Cayman's Flora and Fauna

Cayman's Flora and Fauna

A brief description of Cayman's unique plants and animals.

Jessica Wright image
Last updated 19 December, 2023
The Orange Poinciana Delonix Regia at the QE2 Botanic Park

Cayman is world-renowned for its marine life, but there is much to see on land as well. Over 650 different species of plants have been recorded and the forests are far more diverse than those found in more temperate northerly latitudes.

Two of the best places to see the flora and fauna of Grand Cayman are the Botanic Park and the Mastic Trail.

Cayman Brac and Little Cayman are also particularly popular with bird watchers. Little Cayman has a major breeding ground for a species of cormorant called the red-footed booby. The colourful native parrot can be heard chattering in almond trees on all three islands, especially at sunset. Frogs, lizards and green iguanas are common around houses, especially those backing onto the bush. Bats can be seen at night (and are completely harmless). Large, edible land crabs crawl across roads after heavy rains. Agouti (known locally as rabbit) are shy and rarely seen. Fresh water ponds attract migrating birds and are filled with hicatee (a species of aquatic tortoise) and tiny minnows.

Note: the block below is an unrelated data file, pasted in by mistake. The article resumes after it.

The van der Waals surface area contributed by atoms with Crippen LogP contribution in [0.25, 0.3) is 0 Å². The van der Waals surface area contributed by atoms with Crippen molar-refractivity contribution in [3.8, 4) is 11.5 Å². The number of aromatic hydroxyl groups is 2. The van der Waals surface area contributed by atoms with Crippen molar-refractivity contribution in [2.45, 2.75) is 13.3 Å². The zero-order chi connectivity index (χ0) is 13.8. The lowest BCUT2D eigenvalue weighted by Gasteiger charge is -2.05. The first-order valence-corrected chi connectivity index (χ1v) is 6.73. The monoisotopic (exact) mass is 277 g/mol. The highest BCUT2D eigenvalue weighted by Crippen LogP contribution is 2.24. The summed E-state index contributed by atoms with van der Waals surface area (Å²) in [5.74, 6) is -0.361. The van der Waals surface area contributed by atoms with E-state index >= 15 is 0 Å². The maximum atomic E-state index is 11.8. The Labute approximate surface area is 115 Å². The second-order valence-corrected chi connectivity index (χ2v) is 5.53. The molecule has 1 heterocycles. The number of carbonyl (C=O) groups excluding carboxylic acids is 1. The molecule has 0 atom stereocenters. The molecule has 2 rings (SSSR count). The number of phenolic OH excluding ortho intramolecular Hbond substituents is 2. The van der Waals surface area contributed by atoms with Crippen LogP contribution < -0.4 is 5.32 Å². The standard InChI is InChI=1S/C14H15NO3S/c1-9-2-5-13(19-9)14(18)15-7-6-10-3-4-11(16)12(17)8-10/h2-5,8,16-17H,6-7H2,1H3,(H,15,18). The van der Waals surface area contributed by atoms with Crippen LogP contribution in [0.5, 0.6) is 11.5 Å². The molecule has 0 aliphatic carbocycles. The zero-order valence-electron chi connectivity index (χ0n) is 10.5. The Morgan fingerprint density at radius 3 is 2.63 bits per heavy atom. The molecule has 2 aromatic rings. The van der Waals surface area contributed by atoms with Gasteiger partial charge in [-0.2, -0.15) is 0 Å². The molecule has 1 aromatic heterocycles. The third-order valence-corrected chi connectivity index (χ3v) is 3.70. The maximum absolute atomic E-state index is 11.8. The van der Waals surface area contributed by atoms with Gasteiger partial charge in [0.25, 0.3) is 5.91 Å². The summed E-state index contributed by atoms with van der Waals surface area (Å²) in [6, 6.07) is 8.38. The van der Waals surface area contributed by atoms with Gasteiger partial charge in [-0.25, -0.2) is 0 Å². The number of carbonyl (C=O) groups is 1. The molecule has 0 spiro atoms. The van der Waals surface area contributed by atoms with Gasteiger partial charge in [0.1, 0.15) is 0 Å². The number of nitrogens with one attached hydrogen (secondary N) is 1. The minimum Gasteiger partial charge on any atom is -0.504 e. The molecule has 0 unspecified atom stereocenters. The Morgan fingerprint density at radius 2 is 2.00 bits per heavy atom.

About half of Cayman is swamp, so there are large areas of mangrove wilderness. The mangroves are an important breeding ground for fish and birds and their protection is a major project of the National Trust for the Cayman Islands.

The Queen Elizabeth II Botanic Park, opened in 1994, is dedicated to preserving local flora and fauna. Notable features include the Blue Iguana Conservation Facility, Heritage House & Garden, Woodland Trail, Lake & Wetlands, Colour Garden, and the Children’s Garden inaugurated by King Charles in 2019. The park offers diverse attractions, from traditional Caymanian life to interactive spaces for families, contributing to conservation efforts, particularly for the endangered Blue Iguana.

Fun Blue Iguana Fact

Caymanian Blue Iguanas are pollinators. In their native habitat, they eat a variety of leafy plants and fruits and they play an important role in the ecosystem just by dispersing seeds when they poop. They also bobble their heads when they get excited!


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